GeminiFocus April 2018 | Page 6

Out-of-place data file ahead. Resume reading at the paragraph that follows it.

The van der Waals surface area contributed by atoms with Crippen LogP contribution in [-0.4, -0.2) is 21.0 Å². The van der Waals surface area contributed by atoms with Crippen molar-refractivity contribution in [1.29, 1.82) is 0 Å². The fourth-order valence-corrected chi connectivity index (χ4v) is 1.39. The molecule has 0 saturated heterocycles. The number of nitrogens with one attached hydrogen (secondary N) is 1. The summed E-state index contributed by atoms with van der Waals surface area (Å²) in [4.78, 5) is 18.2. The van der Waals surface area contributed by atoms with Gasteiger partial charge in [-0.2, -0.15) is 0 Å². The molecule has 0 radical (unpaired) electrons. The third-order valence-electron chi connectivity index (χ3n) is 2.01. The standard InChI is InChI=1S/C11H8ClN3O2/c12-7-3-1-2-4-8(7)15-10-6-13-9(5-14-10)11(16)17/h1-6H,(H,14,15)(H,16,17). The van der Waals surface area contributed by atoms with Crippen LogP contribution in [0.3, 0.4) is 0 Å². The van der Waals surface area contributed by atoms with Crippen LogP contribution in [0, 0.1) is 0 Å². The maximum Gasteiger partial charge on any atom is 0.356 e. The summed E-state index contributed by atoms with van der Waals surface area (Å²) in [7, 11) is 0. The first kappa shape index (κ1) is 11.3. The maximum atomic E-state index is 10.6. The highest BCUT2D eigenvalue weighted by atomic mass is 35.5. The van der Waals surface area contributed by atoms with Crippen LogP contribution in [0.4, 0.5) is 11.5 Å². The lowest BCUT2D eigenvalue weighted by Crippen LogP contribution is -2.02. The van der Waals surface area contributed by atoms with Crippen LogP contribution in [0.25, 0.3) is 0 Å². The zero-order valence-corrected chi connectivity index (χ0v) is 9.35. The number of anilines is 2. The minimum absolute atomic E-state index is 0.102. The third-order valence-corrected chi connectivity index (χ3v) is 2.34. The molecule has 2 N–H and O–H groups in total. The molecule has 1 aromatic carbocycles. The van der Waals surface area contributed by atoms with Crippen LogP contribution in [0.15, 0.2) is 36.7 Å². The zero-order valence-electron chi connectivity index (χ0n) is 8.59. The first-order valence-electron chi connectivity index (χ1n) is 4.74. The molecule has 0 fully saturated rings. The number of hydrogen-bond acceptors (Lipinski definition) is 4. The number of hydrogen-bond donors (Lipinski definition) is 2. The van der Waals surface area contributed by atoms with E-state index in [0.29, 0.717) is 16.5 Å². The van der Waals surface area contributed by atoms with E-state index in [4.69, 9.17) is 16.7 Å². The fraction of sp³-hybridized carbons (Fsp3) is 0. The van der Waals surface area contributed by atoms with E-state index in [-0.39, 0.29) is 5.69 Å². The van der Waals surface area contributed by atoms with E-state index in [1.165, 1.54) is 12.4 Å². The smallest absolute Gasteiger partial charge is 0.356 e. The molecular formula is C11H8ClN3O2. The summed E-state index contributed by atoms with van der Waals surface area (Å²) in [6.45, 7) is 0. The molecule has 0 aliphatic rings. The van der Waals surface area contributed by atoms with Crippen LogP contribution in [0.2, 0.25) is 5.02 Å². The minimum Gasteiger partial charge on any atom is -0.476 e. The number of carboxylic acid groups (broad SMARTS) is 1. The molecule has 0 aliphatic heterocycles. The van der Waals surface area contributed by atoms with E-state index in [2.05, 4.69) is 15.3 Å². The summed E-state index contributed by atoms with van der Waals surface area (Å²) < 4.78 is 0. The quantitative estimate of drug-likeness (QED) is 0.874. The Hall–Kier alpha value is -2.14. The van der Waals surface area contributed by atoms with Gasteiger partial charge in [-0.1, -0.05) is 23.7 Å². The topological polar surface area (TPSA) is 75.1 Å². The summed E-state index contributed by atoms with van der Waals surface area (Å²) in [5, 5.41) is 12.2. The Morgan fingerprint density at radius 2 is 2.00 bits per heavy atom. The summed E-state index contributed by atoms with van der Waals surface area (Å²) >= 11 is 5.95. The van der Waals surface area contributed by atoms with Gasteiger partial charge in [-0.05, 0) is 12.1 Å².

Figure 1. The positions of three new ultra-faint dwarf galaxy candidates — DES 1, Eri III, and Tuc V (blue dots) — with respect to the Magellanic Clouds (LMC and SMC). Some additional new objects are highlighted as yellow dots. The underlying color map traces the density of neutral hydrogen gas associated with the Magellanic Clouds. Figure 2. Composite color images of DES 1, Eri III, and Tuc V. Both DES 1 and Eri III are noticeable as dense collections of stars in the center of the fields. Tuc V is a less-condensed collection of stars and therefore more difficult to see. Credit: Images prepared by Jennifer Miller at Gemini North 4 Probing Candidates with GMOS As part of the ongoing Stromlo Milky Way Satellite Survey — the deepest, most ex- tended search for optically elusive satellite galaxies and star clusters to date — our team took advantage of exquisite observing con- ditions at Gemini South to establish deep Gemini Multi-Object Spectrograph (GMOS-S) g’, r ‘ photometry for three of these ultra-faint dwarf galaxy candidates: Dark Energy Survey 1 (DES 1), Eridanus III (Eri III) (DES J0222.7- 5217) and Tucana V (Tuc V) (DES J2337-6316). They have been detected in the vicinity of the Magellanic Clouds with DES 1 and Eri III located about 80 and 87 kiloparsecs (kpc) from the Sun, respectively, and Tuc V hav- ing a distance comparable to the Magellanic Clouds at 55 kpc. Figure 1 shows the posi- tions of these three objects relative to the Large and Small Magellanic Clouds. Interestingly, all three objects had reported half-light radii (≈10 pc [DES 1], ≈14 pc [Eri III], and ≈17 pc [Tuc V]) that moved them into GeminiFocus the transition zone between star clusters and dwarf galaxies. However, since these objects reside at the limit of the initial detection pho- tometry (g lim  ≈ 23), this has introduced large uncertainties into all of their parameters — those generally used to discriminate be- tween a baryon-dominated star cluster and a dark-matter dominated dwarf galaxy. Our new and deeper GMOS-S data allowed us to refine their positions in the size-luminosity plane and luminosity-metallicity parameter space where there exist well-known rela- tions between these parameters for dwarf galaxies but not for star clusters. Additionally, by probing several magnitudes below the main sequence turn-off, we can investigate the spatial distribution of main sequence stars with different masses and search for any evidence of mass segrega- tion (as witnessed, for instance, in the star cluster Kim 2). Evidence of mass segregation can confirm a system as being purely bary- onic and so may provide a unique opportu- nity to resolve their origins with photometry. Through these relations we can test the like- lihood of their true nature as star clusters or dwarf galaxies. Figure 2 shows composite color images of DES 1, Eri III, and Tuc V, while Figure 3 reveals their corresponding color-magnitude dia- gra ms based on GMOS-S photometry. As our GMOS-S photometry allowed us to trace the stellar populations 3-4 magnitudes deeper than before (Figure 3), we could then accu- rately determine a whole host of properties. April 2018